Other aspects and advantages of the present invention will become apparent from the following detailed description, taken in conjunction with the accompanying drawings, illustrating by way of example the principles of the invention.
FIG. 1 shows a preferred embodiment of the present invention measuring a color image.
FIG. 2 shows preferred steps to select a filter for the present invention.
FIG. 3 shows a coefficient matrix transforming a RGB matrix into an identified-XYZ matrix.
FIG. 4 shows the steps of the present invention to identify the colors of an image.
FIG. 5 shows the response of a filter for the present invention.
The present invention significantly reduces the errors in linearly transforming the RGB values to the XYZ values of a color image with little additional cost.
FIG. 1 shows a preferred embodiment of the pertinent part of an instrument 102 of the present invention identifying the colors of an image 100. Many components of the instrument 102 are not shown in the figure; they should be obvious to those with ordinary skill in the art. The image 102 has one or more elements, such as 104 and 106. Each element has a color.
The instrument 102 has a plurality of sensors, such as 108, 112 and 114. The sensors may be arranged as a one or two dimensional array. The instrument, using the sensors, is capable of generating at least three output values substantially simultaneously to measure the color of each element. For example, the sensors 108, 112 and 114, each provides an output value for the element 104 of the image 100. In one preferred embodiment, the instrument is a scanner, and the three output values correspond to the intensities of the red, green and blue components of the color of the element 104. This can be achieved by having red, green and blue filters permanently positioned in front of the corresponding sensors.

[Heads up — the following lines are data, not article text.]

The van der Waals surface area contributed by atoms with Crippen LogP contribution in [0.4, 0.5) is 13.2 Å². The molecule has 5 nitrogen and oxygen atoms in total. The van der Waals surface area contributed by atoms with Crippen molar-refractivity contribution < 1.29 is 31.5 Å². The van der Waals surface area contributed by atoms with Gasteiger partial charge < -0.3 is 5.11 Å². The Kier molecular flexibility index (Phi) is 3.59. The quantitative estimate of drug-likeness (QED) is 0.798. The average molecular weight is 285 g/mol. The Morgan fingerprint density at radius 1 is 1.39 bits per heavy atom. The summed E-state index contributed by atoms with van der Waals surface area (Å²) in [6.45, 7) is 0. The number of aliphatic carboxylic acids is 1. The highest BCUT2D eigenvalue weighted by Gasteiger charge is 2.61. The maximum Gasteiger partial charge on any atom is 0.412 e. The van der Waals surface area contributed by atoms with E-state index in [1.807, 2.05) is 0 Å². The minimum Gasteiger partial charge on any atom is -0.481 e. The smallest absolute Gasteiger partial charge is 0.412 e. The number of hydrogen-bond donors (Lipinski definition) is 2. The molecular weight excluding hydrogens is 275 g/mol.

The instrument 102 also preferably has a filter 116 and a moving mechanism 118 to position the filter 116 at different positions, such as in between the sensors 108, 112 and 114, and the image 100. Different moving mechanisms 118 are suitable for the present invention. These mechanisms are obvious to those with ordinary skill in the art and will not be further described in the specification.
The colors of the image 100 is measured sequentially at least twice, once with and once without the filter 116 in between the image 100 and the sensors 108, 112 and 114. The sequential measurements identify the color of each element 104 of the image 100.
In one preferred embodiment, the first measurement is performed without the filter 116. Each element 104 of the image 100 is measured by three sensors. Each sensor provides one output value for the element. The three sensors substantially simultaneously provide the output values corresponding to the red, green and blue components of the color of the element. The second measurement is performed with the filter 116 in between the sensors 108 and the image 100. Each element 104 of the image 100 is again measured by three sensors to provide three output values. Thus, every element of the image 100 is characterized by six output values.
In another preferred embodiment, the first measurement is performed with the filter 116, providing output values for some of the elements of the image 100. The output values of the elements that are not measured are generated from the output values of those elements that are measured. The generation process can be by interpolation between the measured elements or by other means obvious to those with ordinary skill in the art. Each element is measured by one sensor, instead of three. After the first measurement, the second measurement is performed without the filter 116, providing three output values for each element of the image 100. The number of bits representing the output values in the first measurement can be less than the number of bits representing the output values in the second measurement. This may provide a lower intensity resolution for the first measurement. Also, the first measurement have a lower spatial resolution than the second measurements; for example, the first measurement provides a spatial resolution of 100 output-values-per-inch of the image, while the second provides a spatial resolution of 300 output-values-per-inch of the image. With the first and second measurements, every element of the image 100 is characterized by four output values.